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Facing declining membership, Oswego Catholic churches will merge

Payne Horning

Wednesday morning mass at St. Mary's Catholic church in Oswego never garners a large crowd, but this week it's particularly small. Only six are worshipping. Attendance is much better on Sundays, but it too has dwindled over the years according to Father John Hogan Jr. - just as it has at every other Catholic parish in Oswego.

"We’ve kind of gutted the body to the bone," Hogan said. "I mean we’re all just kind of hanging on. We all just kind of fight each other for people and their gifts and talents, resources and money. We just cannot continue to go the way that we're going."

Oswego's five Catholic churches developed as a result of an influx of various European immigrants during the early 20th century. According to the Roman Catholic Diocese of Syracuse, there were nearly 13,000 Catholics here in 1910. That's fallen to 1,100 practicing Catholics today.

Monsignor Jim Lang from the Syracuse Diocese says this pattern is familiar, and this consolidation is just the latest.

"Just over 20 years ago, we had 171 parishes and now we have 121 parishes as parishes have taken a look at their resources on how to best carry on their mission," Lang said. "This is a process that has been happening in every diocese in America, either because of movement out of the northeast or because the influx of people in the south and southwest."

Over the next year, the diocese will work with Oswego's priests, church leaders and parishioners on how to best merge the five churches, and ultimately where to place them.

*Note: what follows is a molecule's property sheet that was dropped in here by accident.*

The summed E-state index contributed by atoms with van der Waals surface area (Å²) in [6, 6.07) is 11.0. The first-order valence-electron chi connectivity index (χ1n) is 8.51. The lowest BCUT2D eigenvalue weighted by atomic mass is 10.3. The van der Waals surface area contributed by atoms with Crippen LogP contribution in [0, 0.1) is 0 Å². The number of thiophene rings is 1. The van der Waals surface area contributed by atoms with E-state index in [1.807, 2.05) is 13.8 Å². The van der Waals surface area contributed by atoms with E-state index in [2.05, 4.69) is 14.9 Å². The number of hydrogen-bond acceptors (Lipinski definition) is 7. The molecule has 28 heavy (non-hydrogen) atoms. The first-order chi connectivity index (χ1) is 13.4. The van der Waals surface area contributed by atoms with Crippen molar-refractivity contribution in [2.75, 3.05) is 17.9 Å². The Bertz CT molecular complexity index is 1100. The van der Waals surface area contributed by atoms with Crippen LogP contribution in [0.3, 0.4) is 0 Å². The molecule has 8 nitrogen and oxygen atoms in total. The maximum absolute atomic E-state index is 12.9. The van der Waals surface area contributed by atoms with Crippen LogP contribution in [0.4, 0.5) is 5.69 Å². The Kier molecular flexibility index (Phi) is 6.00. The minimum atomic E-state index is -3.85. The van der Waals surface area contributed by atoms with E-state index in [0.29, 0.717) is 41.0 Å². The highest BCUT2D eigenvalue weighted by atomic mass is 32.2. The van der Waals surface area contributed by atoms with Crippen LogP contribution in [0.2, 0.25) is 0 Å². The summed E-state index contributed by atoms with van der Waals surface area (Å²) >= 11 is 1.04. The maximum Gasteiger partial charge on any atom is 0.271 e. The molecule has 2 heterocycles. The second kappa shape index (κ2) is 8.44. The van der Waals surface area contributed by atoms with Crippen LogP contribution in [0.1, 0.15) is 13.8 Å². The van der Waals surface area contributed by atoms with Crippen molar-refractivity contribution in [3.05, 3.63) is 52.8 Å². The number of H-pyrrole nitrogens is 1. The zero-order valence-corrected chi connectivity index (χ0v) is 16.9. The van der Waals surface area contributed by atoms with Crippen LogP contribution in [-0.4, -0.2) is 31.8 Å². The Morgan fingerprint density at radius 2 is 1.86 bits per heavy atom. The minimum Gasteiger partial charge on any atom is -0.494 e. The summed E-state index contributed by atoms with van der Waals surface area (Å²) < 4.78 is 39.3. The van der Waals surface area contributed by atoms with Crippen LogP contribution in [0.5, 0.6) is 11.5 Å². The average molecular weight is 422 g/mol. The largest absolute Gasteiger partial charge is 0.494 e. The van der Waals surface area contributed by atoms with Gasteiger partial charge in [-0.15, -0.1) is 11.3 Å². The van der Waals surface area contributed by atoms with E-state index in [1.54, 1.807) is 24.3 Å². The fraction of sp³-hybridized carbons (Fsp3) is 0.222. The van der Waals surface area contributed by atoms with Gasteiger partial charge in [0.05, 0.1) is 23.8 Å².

Fran Lanigan, a lifelong member of St. Mary's, says she thinks it will make the local faith community stronger, but it will be difficult.

"It’s going to be painful," Lanigan said. "There are a lot of memories in a lot of these places, but those are places and I think that what we’re dealing with is what is our real faith and where do we go with that. And by coming together, I’m excited for it." 

That sense of optimism is shared by many involved in the process, including Father Hogan. 

"We have an opportunity to come together, to be a stronger church, to pool all of our resources," Hogan said. "With every death there is the resurrection, and certainly that is at the basis of our faith as Catholics and Christians." 

Payne Horning is a reporter and producer, primarily focusing on the city of Oswego and Oswego County. He has a passion for covering local politics and how it impacts the lives of everyday citizens. Originally from Iowa, Horning moved to Muncie, Indiana to study journalism, telecommunications and political science at Ball State University. While there, he worked as a reporter and substitute host at Indiana Public Radio. He also covered the 2015 session of the Indiana General Assembly for the statewide Indiana Public Broadcasting network.